But accepting home care can be a big step for service users. Even when they are experiencing significant difficulties coping, some resist the offer of care. Palfreyman says staff could pre-empt any resistance to support.
“Our care staff were very skilled and did an excellent job in terms of gradually developing an appropriate relationship with the service user and incrementally building up the support which she was able to accept,” he says. “The continuity of seeing the same carers who could be more flexible with time and tasks helped to foster a rapport.”
Reflecting on the case, Palfreyman is certain that the right decisions were made in the best interests of Sheila. The carers’ knowledge and understanding of dementia enabled them to establish a relationship and make progress with her.
The Side by Side pilot project has proved so successful in prolonging the independence of people like Sheila that it has now been extended across the county.
*Name has been changed
Arguments for taking the risk
● Independent living
Sheila was clear that she wished to continue living in her own home.
● Detention criteria not met
She did not meet the threshold for detention under the Mental Health Act and did not want to live in a residential care home.
● Intensive support available
A daily package of intensive support from highly trained home care staff was available. There was also a multidisciplinary team on hand if there was any deterioration in her condition.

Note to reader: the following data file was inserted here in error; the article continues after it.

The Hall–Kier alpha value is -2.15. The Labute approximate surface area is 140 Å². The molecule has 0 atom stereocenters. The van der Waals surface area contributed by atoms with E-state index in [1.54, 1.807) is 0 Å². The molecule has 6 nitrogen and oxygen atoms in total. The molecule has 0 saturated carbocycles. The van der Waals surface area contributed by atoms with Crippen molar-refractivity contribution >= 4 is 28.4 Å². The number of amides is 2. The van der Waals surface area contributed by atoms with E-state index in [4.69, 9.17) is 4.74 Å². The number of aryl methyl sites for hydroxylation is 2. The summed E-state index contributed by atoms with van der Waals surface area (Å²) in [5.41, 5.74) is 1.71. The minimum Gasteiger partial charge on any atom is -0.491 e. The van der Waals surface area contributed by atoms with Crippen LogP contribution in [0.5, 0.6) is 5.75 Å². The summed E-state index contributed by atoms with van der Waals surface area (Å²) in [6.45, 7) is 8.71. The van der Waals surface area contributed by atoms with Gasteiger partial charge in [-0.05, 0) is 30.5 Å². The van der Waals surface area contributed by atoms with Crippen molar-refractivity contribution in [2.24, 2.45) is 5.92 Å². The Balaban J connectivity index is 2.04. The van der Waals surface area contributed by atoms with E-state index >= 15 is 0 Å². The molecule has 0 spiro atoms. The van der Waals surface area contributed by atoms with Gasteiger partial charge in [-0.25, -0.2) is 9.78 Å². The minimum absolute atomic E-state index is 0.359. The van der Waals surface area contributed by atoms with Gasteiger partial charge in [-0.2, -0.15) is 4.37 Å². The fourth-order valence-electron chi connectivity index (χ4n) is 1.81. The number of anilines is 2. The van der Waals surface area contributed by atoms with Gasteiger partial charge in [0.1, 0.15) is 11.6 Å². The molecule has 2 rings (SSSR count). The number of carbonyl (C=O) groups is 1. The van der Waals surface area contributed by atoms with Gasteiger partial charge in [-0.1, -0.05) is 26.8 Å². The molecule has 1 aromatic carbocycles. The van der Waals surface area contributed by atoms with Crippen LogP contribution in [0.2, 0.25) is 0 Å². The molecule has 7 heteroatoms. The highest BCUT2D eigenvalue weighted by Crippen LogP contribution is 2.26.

● Family’s views heeded
In keeping with the service’s person-centred approach, a plan to keep Sheila in her own home was the preferred option for her and her family.
Arguments against taking the risk
● A safe environment?
Sheila’s delusions and her dementia were giving cause for concern. There was a risk that she would not be able to maintain a safe environment at home.
● Uncertainty over decision
It was uncertain whether Sheila’s wishes to remain in her own home were an informed choice or in her best interests.
● Chance of harm between daily visits
While there was support, she may have come to harm in between the daily visits from home care staff. There was also a risk that she might not engage with the service.
Practitioner: Mark Sloman, social worker with a community mental health team in Somerset
David has clearly worked hard for his client Shelia. But I am sure that David would be the first to also give credit to the commissioning teams who set up Side by Side, a specialist home care service for people with dementia.
It is often the case that older people with a diagnosis of dementia are detained under mental health legislation and admitted into hospitals or residential nursing homes because of a lack of community-based resources. This specialist service should be seen as a positive intervention and it is incumbent on approved mental health professionals to consider all community-based resources available to clients. Detention should be the last resort.
The strength of Side by Side appears to be the specialist training and skills of the carers. It does require a different set of skills and demands a degree of flexibility, creativity and sensitivity.
Good personal care has at its core an interpersonal relationship which needs to be nurtured. For carers to work intensively with clients like Shelia, having time to develop a personal working relationship is crucial.
Published in the 16 April 2009 Risk Factor edition of Community Care under the heading ‘Side swipe at common practice’